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Report on the Peace Corps. That was Senator John Kennedy speaking at the University of Michigan during his campaign for the presidency. The challenge was taken up by students throughout the country. At Michigan the organization Americans committed for World responsibility became one of the National Student focal points for the Peace Corps at the Colorado State University. Dr. Maurice Albertson was appointed by the international cooperation administration to conduct an international study of the Peace Corps as background for
legislation in this field. Today's special report is taken from comments made at Michigan by Professor Albertson first research. What should the core be. How do you approach determining the advisability and practicability of a program. I mean decided that we would first try to. Establish a few benchmarks. We've tested with. Quite a large number of people less than a hundred. But we try to establish some of the basic criteria what use you score should be. On the basis of this we prepared a tentative study outline. Beyond our original proposal. And we discussed this. With well over 200 people. Either in it as it individuals or in groups. From this we finally formed our final plan of the study.
And the final plan the study included. Filling out their getting questionnaires filled out on such. Questions as the organizational structure for. Center car bombs in the United States and in the host country. Qualification and selection of unique. Qualification and selection of leaders. Types of projects in which corps members might participate. Orientation and training of youth and leaders. Relation to military service. Research and Evaluation associated with such a programme. And programme implementation. These are the principal questions that we are seeking answers to. We sent questionnaires to various. Voluntary. Private agencies and private groups that have been conducting similar types of programs in the past. Two former there were. Former participants in 11
overseas programs here about the well over a thousand questionnaires with. Former employees of the United Nations. Former employees of ICAO the International Cooperation administration. Senior students in ten teachers colleges thousands questionnaires going after them. Foreign students now studying the net in the United States 700 to them. Young members of six labor unions. Five hundred went out to them. Member colleges and universities and the American Council on Education. Thousand rap to them. Students in 10 universities and colleges. 5000. There. Are other persons experienced an international and economic development. Altogether we. Are having on our hands now over 10000 questionnaires to analyze. And we're just in the middle of it.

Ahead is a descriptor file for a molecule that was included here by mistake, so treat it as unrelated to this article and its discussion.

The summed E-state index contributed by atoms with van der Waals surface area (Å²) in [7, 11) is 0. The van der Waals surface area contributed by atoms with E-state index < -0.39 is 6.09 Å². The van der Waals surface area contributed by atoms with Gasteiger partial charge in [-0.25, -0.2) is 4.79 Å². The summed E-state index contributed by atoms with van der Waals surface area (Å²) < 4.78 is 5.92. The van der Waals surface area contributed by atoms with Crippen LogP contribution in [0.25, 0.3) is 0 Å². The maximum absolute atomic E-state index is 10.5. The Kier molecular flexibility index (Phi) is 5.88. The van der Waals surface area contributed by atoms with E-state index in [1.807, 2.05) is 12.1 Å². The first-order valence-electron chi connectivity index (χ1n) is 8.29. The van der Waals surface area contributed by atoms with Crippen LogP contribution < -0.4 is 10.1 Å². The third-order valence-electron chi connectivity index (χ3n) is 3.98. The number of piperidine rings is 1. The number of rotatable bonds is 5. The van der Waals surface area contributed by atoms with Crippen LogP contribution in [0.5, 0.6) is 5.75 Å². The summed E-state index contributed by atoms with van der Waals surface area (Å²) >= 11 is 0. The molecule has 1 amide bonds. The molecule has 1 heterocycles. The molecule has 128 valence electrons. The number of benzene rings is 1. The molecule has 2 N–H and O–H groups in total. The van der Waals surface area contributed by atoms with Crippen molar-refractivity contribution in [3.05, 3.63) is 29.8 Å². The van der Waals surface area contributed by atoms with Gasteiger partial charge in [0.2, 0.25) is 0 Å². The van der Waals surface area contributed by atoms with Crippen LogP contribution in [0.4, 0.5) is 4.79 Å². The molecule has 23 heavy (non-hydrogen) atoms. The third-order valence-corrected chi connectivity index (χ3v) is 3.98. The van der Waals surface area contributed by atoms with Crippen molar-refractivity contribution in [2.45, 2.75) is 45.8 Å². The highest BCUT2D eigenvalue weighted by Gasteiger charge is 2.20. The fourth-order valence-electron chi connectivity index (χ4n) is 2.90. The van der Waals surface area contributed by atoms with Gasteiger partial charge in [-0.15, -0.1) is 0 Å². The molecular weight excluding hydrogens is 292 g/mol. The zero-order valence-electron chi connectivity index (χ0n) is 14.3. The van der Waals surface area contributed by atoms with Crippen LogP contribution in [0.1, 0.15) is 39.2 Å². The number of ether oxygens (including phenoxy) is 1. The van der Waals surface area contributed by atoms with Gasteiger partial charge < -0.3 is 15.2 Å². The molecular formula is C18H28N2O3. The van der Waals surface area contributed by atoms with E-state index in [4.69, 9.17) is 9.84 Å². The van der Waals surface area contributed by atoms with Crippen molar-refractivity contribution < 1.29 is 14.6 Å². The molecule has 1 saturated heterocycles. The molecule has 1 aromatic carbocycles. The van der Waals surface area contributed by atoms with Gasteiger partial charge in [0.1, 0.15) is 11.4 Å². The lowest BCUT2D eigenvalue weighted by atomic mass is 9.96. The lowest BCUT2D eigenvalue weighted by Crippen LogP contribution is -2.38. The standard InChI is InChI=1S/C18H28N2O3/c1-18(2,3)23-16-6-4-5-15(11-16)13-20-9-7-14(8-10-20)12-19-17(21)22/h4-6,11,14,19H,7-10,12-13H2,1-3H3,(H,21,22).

You can sympathize with us now in the weeks ahead. We conducted their. Personal interviews with government officials and representatives of private industry labor foundations and agencies. These were conducted individually and in small groups. All together. We conducted about three hundred fifty interviews. We conducted surveys. And our requests of the ICSA. I surveyed their office directors in Washington for ideas regarding this. And then we went to brought. To study. The reaction of the host country. In three to three host countries in three different continents. One of my colleagues went to Latin America. To Mexico. Colombia. Chile and Haiti. Another went to. Africa. To Nigeria.
Home. And to God. There's another man there now. Who is carving a few more countries for us. And I went to South Asia and Southeast Asia. To Pakistan India Thailand. And the Philippines. The questions we were asking were very similar to the ones I just read off to you a bit ago. With primary emphasis on. What is the extent of interest on the part of the potential host country. And. If they are interested. What would be the types of projects that might be carried out. And what numbers of course mean. Would they be interested in having. From these. Trips. We found that there is definitely an interest. Not one of the countries that we went to. Were entirely disinterested. However there was varying degrees of interest.
Depending somewhat upon our past experience with the country. And also. Upon their understanding of what it was all about. With some countries that were used to working with us as a nation. And protect in connection with our international cooperation administration program. But as I say. I had a rather quickly saw the picture and saw the possibilities of how this could be helpful to them. But if there are. Rather significant numbers of possibilities. In each country varies from 50 to 500. As the number that they thought they could use during this coming year. This said. I came away with a feeling. That if we were to take the. Entire World. And
carefully select certain countries. Where we would stand the best chance of being successful in this preliminary period. Of getting started. There would not be any difficulty of finding physicians for. As many as 5000 by July of 1062. The problem would be selecting. Orienting and training. Getting the proper leadership. Setting up the proper administration doing the proper preliminary planning. And in general getting the program ready to go. This is where the problem with me. As you know from the public city that you heard. By President Kennedy is thinking about it from 500 to 1000 in the field. By the end of this. Calendar year. By the by Christmas. Just how many will actually get into the field is a moot question as you can well imagine.